The Ranger’s ‘Roadholder’ branded fork and shock (they’re Marzocchi really) do an impressive job of controlling the Atlas’ mass (178kg dry), even with my bulk added to the equation.
There’s no slap or patter from the fully adjustable fork, which soaked up every pothole I pointed it at. Despite the decent travel that allows it the capability to batter down greenlanes without concern, there’s none of the often-found softness in the initial part of the stroke, meaning that you can brake into corners with confidence, devoid of the unsettling mid-corner transition when the front unloads as you dial in the power and drive for the exit.
The shock is equally composed, with enough range to cope with a wide variance in loads. Front and rear work well together, too – meaning you never feel like you’re compensating for the weaker end.
Knitting everything together is the in-house built frame, offering a level of rigid composure that makes you wonder what an Atlas would feel like with 100bhp at the back wheel.
There’s no appreciable flex or forgiveness which will either appeal to you, or won’t. Lovers of bendy-framed scramblers that feel like they’re hiding a hinge under the fuel tank will find it unforgiving. But it’s the sort of frame the ton-up boys would have paid handsomely for, and I much prefer that precision.
Both models steer with surprising neutrality, especially considering the Ranger’s 19in front rim. The Avon Trekrider rubber is up to the job without adding anything extra to the party, while a more pliant tyre would doubtless add even more refinement to the ride, and deliver the corner-hunting potential that lives in the rest of the chassis.
However attractive a bike looks, if it’s lacking character and the right parts, then the relationship’s going nowhere – much like dating a mannequin from Ann Summers.
Thankfully, Norton’s all-new in-house designed 650cc parallel-twin is a peach. From the moment you feed the light clutch to the biting point and dial in some revs, it delivers a smooth surging punch of drive that belies its relatively modest power figures. Norton claim 84bhp at the crank, which means you’re be playing with around 75bhp at the wheel – and that’s enough to have fun with.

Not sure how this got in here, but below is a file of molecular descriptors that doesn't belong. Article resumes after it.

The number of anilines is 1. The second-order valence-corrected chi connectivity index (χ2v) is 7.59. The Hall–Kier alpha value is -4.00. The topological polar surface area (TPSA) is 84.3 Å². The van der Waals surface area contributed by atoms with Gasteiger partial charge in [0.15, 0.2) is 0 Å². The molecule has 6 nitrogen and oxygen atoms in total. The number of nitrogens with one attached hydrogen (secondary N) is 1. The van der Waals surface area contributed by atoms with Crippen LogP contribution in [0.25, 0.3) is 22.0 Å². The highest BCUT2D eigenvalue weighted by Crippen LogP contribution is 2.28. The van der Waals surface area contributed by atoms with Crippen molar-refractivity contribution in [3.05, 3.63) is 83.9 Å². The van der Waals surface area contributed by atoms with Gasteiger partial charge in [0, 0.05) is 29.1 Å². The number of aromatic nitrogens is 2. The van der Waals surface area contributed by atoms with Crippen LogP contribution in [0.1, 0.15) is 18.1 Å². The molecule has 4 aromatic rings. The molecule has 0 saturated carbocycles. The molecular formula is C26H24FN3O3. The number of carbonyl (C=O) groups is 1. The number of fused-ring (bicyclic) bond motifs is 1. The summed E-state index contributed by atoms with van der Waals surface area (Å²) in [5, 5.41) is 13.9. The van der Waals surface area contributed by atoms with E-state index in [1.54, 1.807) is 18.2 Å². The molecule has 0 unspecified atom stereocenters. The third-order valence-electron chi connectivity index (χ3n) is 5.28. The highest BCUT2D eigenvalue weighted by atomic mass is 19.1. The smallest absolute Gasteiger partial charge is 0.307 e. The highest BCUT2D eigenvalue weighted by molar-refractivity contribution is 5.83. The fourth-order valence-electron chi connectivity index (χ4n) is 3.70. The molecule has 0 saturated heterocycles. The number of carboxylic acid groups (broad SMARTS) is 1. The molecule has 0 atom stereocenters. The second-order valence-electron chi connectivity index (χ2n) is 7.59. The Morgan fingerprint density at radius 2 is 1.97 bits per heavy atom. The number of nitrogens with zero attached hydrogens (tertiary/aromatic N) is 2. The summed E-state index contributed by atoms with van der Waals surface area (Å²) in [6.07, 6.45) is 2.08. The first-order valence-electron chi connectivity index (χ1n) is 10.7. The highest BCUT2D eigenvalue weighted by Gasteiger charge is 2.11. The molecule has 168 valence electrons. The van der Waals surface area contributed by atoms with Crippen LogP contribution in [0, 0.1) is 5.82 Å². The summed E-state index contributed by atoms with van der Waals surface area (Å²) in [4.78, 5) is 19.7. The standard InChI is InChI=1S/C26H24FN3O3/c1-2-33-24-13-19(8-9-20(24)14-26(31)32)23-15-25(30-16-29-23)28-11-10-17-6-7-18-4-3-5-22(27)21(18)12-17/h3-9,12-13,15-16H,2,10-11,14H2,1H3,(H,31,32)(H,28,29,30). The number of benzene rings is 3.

It’s geared for around 135mph on the limiter in 6th, but what matters is sub-90mph performance, and it happily charges up to the thick end of that with as much aggression as anyone really needs on the road.
Getting there is aided by the superb gearbox. Swapping cogs in either direction though the ’box is effortless with or without the clutch. It’s as smooth as a mid-Noughties Suzuki, and that’s saying something. You don’t even miss the lack of quickshifter/blipper that’s now so de rigeur on all sorts of bike.
The only glitches are reluctance to easily find neutral, and the imperfect fuelling. Yet to be properly dialled in, this Atlas was running very rich, robbing it of clean-revving crispness. Equally, in places it was perfect, revealing the full potential of the engine delivery.
There’s enough rattle and hum to give it character, but not enough to intrude.
Is it as refined as a Ducati Scrambler or a Triumph Street Twin? No – but it’s more characterful, interesting, individual and endearing. Only time will tell how reliable these new-era mass-produced Nortons are.
The Ranger is the more expensive of the two Atlas models, weighing in at £2000 dearer than the smaller Nomad.
That also makes Ranger costlier than the whole Scrambler 800 range and the Street Twin mentioned above, before personalisation at least, so it's top money for a bike in this class. Whether it can justify this pricetag will depend on its manufacturing - will there be a stream of reliable bikes consistently coming out of the Donington Park factory? If so, all those naked retro mainstream manufacturers might have another rival to contend with...
It might be nearly as naked as the day it was born, but its clothing concessions are well judged. The tank is a particular highlight of understated design. Almost the whole character of the bike is defined by this functional fuel box. It looks forgettably simple at first, but your eye keeps returning to it and lingering on those classic lines.
The beautifully finished bench seat isn’t far behind in aesthetics, but it’s less kind to your behind. Norton say the foam will be more usefully dense in the production version, but it’s narrowness means the generous of posterior will feel its edges digging in. But that narrowness, combined with the reasonable seat height, means standover is excellent. I can get both feet flat on the tarmac with my short-legged 5ft11in stature.
The twin chrome-rimmed clocks are pleasingly retro-simple, the switchgear forgettably effective, while detail abounds elsewhere, from peg rubbers to headlamp mounts to the exhaust, while there are still areas of roughness to be ironed out before production starts.
There will be several exhaust options on offer, and the one we tested occupied the middle ground between muted and megaphone. It's more than loud enough.